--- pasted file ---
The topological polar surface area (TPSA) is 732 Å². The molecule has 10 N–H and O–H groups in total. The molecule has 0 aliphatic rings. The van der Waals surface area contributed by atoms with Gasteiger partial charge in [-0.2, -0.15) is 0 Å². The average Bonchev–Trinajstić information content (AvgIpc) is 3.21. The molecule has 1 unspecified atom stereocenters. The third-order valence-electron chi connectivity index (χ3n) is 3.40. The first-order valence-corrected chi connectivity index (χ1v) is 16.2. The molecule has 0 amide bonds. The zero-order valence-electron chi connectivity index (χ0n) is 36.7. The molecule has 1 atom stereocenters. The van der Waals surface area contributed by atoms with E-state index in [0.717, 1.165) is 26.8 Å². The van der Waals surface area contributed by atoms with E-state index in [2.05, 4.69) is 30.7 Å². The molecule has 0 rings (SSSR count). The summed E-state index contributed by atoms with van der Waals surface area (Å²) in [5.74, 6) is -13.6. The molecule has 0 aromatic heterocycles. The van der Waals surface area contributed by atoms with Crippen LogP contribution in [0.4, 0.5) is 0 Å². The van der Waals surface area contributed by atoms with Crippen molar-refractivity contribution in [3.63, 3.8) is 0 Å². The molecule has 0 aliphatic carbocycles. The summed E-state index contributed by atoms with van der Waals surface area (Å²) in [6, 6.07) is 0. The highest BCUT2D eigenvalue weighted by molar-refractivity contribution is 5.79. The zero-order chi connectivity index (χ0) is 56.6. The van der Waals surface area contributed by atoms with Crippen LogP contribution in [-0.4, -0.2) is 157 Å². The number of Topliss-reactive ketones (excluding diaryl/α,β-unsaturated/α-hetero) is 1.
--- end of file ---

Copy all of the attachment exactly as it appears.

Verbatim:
The topological polar surface area (TPSA) is 732 Å². The molecule has 10 N–H and O–H groups in total. The molecule has 0 aliphatic rings. The van der Waals surface area contributed by atoms with Gasteiger partial charge in [-0.2, -0.15) is 0 Å². The average Bonchev–Trinajstić information content (AvgIpc) is 3.21. The molecule has 1 unspecified atom stereocenters. The third-order valence-electron chi connectivity index (χ3n) is 3.40. The first-order valence-corrected chi connectivity index (χ1v) is 16.2. The molecule has 0 amide bonds. The zero-order valence-electron chi connectivity index (χ0n) is 36.7. The molecule has 1 atom stereocenters. The van der Waals surface area contributed by atoms with E-state index in [0.717, 1.165) is 26.8 Å². The van der Waals surface area contributed by atoms with E-state index in [2.05, 4.69) is 30.7 Å². The molecule has 0 rings (SSSR count). The summed E-state index contributed by atoms with van der Waals surface area (Å²) in [5.74, 6) is -13.6. The molecule has 0 aromatic heterocycles. The van der Waals surface area contributed by atoms with Crippen LogP contribution in [0.4, 0.5) is 0 Å². The van der Waals surface area contributed by atoms with Crippen molar-refractivity contribution in [3.63, 3.8) is 0 Å². The molecule has 0 aliphatic carbocycles. The summed E-state index contributed by atoms with van der Waals surface area (Å²) in [6, 6.07) is 0. The highest BCUT2D eigenvalue weighted by molar-refractivity contribution is 5.79. The zero-order chi connectivity index (χ0) is 56.6. The van der Waals surface area contributed by atoms with Crippen LogP contribution in [-0.4, -0.2) is 157 Å². The number of Topliss-reactive ketones (excluding diaryl/α,β-unsaturated/α-hetero) is 1.